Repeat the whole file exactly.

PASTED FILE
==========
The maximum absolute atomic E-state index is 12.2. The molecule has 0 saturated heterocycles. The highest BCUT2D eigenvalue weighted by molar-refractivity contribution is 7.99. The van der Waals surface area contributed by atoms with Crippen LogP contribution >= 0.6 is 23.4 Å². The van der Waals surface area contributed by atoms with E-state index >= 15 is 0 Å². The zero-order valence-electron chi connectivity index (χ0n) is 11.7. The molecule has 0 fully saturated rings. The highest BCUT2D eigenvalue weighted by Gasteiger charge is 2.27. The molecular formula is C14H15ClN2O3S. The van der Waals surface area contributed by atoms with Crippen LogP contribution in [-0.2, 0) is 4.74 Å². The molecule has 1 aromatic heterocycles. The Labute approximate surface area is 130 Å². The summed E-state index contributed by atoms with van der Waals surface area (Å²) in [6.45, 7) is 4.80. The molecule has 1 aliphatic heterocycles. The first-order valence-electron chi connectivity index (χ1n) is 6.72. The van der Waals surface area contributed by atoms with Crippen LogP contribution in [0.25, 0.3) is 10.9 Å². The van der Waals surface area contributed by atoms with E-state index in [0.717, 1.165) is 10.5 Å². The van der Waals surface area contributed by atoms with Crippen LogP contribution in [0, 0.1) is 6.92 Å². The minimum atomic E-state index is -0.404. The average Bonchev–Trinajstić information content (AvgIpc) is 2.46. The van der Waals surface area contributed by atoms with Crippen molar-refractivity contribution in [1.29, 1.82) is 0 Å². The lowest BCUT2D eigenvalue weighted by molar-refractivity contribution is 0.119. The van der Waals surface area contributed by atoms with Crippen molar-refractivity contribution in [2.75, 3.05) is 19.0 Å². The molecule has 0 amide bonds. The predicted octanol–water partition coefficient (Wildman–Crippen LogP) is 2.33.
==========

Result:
The maximum absolute atomic E-state index is 12.2. The molecule has 0 saturated heterocycles. The highest BCUT2D eigenvalue weighted by molar-refractivity contribution is 7.99. The van der Waals surface area contributed by atoms with Crippen LogP contribution >= 0.6 is 23.4 Å². The van der Waals surface area contributed by atoms with E-state index >= 15 is 0 Å². The zero-order valence-electron chi connectivity index (χ0n) is 11.7. The molecule has 0 fully saturated rings. The highest BCUT2D eigenvalue weighted by Gasteiger charge is 2.27. The molecular formula is C14H15ClN2O3S. The van der Waals surface area contributed by atoms with Crippen LogP contribution in [-0.2, 0) is 4.74 Å². The molecule has 1 aromatic heterocycles. The Labute approximate surface area is 130 Å². The summed E-state index contributed by atoms with van der Waals surface area (Å²) in [6.45, 7) is 4.80. The molecule has 1 aliphatic heterocycles. The first-order valence-electron chi connectivity index (χ1n) is 6.72. The van der Waals surface area contributed by atoms with Crippen LogP contribution in [0.25, 0.3) is 10.9 Å². The van der Waals surface area contributed by atoms with E-state index in [0.717, 1.165) is 10.5 Å². The van der Waals surface area contributed by atoms with Crippen LogP contribution in [0, 0.1) is 6.92 Å². The minimum atomic E-state index is -0.404. The average Bonchev–Trinajstić information content (AvgIpc) is 2.46. The van der Waals surface area contributed by atoms with Crippen molar-refractivity contribution in [1.29, 1.82) is 0 Å². The lowest BCUT2D eigenvalue weighted by molar-refractivity contribution is 0.119. The van der Waals surface area contributed by atoms with Crippen molar-refractivity contribution in [2.75, 3.05) is 19.0 Å². The molecule has 0 amide bonds. The predicted octanol–water partition coefficient (Wildman–Crippen LogP) is 2.33.